The Rudd scheme involves generating permit revenue of nearly $13 billion a year, which is in effect a massive increase in taxation and will be a huge burden to the Australian economy. This will see a huge administration set up to churn these billions of dollars back through the economy, with the government picking who gets compensation and who does not.

One of the alternatives to the Rudd-Wong CPRS is a carbon tax, which commentators such as Robert Gottliebsen and Geoff Carmody, both renowned economists, feel would be more appropriate to Australia’s needs and could be administered through the existing taxation bureaucracy. It would not involve the creation of the huge bureaucracy to administer the proposed permit and trading system that will be necessary under the CPRS. A carbon tax, many people feel, is a much simpler, more effective and more cost-effective way of Australia contributing in a real way to reducing carbon emissions around the world: by starting at home.

Providing certainty to business is one of the government’s most repeated reasons for this legislation needing to be passed. However, businesses have said they do not want the certainty of not being able to compete—because Australian industry will not be able to compete if this scheme is introduced. They want a scheme which preserves their international competitive position in a competitive world, but that will be compromised if none of our trading partners, such as China, Japan, India and Korea, establish emissions trading schemes so that trading can in fact occur. The only thing that will happen is that Australian industry will be saddled with a new, very high tax.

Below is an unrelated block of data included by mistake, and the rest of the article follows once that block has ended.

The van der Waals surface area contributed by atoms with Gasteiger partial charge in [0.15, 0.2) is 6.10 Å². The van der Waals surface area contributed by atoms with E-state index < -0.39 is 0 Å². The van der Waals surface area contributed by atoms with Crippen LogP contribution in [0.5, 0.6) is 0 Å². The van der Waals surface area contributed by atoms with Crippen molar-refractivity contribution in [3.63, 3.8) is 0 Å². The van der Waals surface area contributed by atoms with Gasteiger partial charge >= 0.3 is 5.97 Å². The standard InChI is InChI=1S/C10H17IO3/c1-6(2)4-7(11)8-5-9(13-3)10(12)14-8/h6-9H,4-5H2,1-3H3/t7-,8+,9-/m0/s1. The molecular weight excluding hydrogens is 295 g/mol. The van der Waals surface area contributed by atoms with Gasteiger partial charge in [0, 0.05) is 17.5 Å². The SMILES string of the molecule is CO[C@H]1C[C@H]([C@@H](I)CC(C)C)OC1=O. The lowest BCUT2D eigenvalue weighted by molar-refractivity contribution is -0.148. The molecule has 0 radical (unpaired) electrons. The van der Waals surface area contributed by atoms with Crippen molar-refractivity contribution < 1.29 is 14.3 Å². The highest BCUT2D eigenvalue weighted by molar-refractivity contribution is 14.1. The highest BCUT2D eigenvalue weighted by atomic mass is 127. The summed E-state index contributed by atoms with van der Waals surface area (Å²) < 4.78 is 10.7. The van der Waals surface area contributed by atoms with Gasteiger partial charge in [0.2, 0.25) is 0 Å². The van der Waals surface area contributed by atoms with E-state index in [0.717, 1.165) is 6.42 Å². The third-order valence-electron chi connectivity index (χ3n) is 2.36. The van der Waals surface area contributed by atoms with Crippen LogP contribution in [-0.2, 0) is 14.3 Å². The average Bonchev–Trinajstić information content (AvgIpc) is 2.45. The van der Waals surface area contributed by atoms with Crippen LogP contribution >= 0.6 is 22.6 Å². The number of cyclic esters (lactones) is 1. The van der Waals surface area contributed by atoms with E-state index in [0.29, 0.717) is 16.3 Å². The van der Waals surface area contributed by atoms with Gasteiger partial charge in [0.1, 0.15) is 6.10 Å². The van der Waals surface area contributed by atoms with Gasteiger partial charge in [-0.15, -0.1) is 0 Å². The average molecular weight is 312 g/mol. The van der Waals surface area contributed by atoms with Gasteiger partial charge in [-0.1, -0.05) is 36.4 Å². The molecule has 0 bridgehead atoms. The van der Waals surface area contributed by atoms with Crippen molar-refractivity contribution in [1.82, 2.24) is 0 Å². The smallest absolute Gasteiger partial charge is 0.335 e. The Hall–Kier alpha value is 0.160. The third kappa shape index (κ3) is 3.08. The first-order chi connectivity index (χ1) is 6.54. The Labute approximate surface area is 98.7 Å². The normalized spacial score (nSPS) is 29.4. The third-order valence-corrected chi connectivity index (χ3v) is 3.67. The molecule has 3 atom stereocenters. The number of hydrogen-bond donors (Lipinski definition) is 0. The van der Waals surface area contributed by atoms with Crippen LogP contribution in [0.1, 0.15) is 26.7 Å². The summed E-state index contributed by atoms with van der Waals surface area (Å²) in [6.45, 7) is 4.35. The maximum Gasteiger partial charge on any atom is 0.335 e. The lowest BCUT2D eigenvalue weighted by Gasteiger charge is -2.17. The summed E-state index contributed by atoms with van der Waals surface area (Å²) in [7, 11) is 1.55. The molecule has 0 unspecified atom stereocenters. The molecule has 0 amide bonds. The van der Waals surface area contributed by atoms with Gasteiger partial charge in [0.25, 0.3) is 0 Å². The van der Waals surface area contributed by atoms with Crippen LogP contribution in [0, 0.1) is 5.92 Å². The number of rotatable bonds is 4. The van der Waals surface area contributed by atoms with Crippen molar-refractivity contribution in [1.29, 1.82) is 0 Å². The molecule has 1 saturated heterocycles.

The government’s argument that its emissions trading scheme needs to be rushed through parliament prior to the Copenhagen conference has been undermined by the Executive Secretary of the United Nations Framework Convention on Climate Change, Yvo de Boer, who has stated that the UN does not require countries to have legislation in place before the conference—which leads to the question: why is the Rudd government attempting to rush this legislation through the parliament before full consideration has been given to its impact?

One of the comments being made by Labor Party spokespersons is that the Howard government proposed an emissions trading scheme some years ago. That is true; it did. But the level of knowledge which the community now has about the implications of emissions trading compared to that at the time the Howard government proposed an ETS is substantially different, and I think one needs to consider the ETS in terms of contemporary knowledge, not what was known or thought to be known 10 years ago. Surely it is more important to have the right scheme in place rather than just any scheme for the sake of being able to claim to have a scheme.